March 2000. On one of several trips to Florida specifically for photography, back before I lived there for a couple of years, I’d had a slow day shooting almost nothing at JN “Ding” Darling National Wildlife Refuge and decided to check out a little attached hiking loop called Shell Mound Trail, not really expecting much. As it was, I shot many more slides there than in the entire rest of the refuge.
Now, there’s this little rule of mine: if you’ve been in Florida for more than an hour and you haven’t seen a lizard, you’re not paying attention. Maybe it’s a little overblown, but really, not by a lot – the state’s littered with reptiles. In this case, a brown anole (Anolis sagrei) was scampering around a tree trunk, reluctant to give up its relative position for my shenanigans even though it could have eluded me easily by going up into the canopy or down into the ground foliage. This is the fartsy shot, but if you want to see what a brown anole looks like in detail, you’ll have to look elsewhere.
I’ll talk briefly about the nature of slide film. First off, it’s higher in contrast than print/negative film, which the photographer has to make some allowances for. And a general rule is, the lower the ISO, the better the detail and color, which holds true even for digital yet for entirely different reasons. I’m very fond of Fuji Provia 100F, even though I don’t shoot it much at all anymore, but the best results were obtained by rating it at ISO 80 instead of its native 100. It was advertised as being pretty tolerant of “pushing,” which is shooting at a higher ISO and then developing it for a longer period – it’s a fairly common tactic of professionals when faster shutter speeds are needed, but of course you have to shoot the entire roll that way since you can’t selectively alter the development times for only certain frames on the roll. Pushing is done in stops, as in, doubling the ISO, though I suppose if you do your own developing you can do smaller increments, but photo labs are going to keep you to the broad measures. For this particular shot (and again, the entire roll,) I pushed two stops, but from my normal 80 rating, so setting the camera at ISO 320, and instructed the lab accordingly. This increased contrast even more, but Provia 100F was up to the task – while the anole became a silhouette on a pretty bright day, just be being in a patch of shade, the color and grain stayed within useful ranges.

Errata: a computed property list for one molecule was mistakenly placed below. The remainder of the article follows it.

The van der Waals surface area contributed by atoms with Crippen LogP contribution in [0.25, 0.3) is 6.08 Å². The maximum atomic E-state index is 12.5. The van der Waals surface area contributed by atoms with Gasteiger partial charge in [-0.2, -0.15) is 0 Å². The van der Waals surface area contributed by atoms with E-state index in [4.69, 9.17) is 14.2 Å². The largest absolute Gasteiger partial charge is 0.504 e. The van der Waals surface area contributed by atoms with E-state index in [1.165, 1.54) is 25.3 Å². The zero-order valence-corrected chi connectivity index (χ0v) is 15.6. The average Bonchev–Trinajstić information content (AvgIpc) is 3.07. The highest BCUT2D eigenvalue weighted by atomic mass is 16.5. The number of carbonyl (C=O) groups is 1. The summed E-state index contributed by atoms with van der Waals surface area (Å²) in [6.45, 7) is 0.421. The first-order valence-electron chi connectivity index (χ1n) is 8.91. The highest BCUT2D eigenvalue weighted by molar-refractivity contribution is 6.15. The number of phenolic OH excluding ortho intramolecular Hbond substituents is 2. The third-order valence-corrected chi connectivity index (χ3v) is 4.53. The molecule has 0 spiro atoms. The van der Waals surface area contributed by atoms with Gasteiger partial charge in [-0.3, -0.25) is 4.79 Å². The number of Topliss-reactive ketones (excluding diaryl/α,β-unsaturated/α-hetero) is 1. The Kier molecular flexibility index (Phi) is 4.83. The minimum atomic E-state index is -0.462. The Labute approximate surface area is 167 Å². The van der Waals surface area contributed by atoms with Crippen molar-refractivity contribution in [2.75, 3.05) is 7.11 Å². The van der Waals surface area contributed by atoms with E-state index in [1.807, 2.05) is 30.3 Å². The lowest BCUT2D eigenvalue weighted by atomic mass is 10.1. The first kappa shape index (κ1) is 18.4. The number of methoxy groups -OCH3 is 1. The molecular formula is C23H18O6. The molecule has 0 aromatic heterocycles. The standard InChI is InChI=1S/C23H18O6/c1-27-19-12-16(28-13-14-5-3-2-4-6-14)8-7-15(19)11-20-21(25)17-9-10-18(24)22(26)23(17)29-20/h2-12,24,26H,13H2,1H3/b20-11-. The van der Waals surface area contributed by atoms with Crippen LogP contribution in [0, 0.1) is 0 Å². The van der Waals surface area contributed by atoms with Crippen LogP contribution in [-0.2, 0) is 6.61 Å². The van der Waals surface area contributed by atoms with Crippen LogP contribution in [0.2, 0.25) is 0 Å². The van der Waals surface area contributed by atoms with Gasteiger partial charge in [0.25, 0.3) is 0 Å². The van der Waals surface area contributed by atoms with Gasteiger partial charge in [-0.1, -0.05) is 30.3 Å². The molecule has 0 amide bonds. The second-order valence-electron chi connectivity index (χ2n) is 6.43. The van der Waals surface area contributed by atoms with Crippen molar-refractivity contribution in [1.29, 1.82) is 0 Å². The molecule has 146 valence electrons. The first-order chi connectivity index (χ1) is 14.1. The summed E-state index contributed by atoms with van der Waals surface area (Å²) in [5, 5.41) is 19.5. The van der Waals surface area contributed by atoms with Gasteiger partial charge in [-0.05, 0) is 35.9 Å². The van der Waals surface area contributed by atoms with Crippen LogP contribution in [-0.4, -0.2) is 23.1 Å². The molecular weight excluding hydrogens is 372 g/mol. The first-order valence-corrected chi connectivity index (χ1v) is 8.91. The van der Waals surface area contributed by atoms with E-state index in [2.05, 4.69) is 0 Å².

And in the same general location, less than 20 minutes later, I found another model to work with.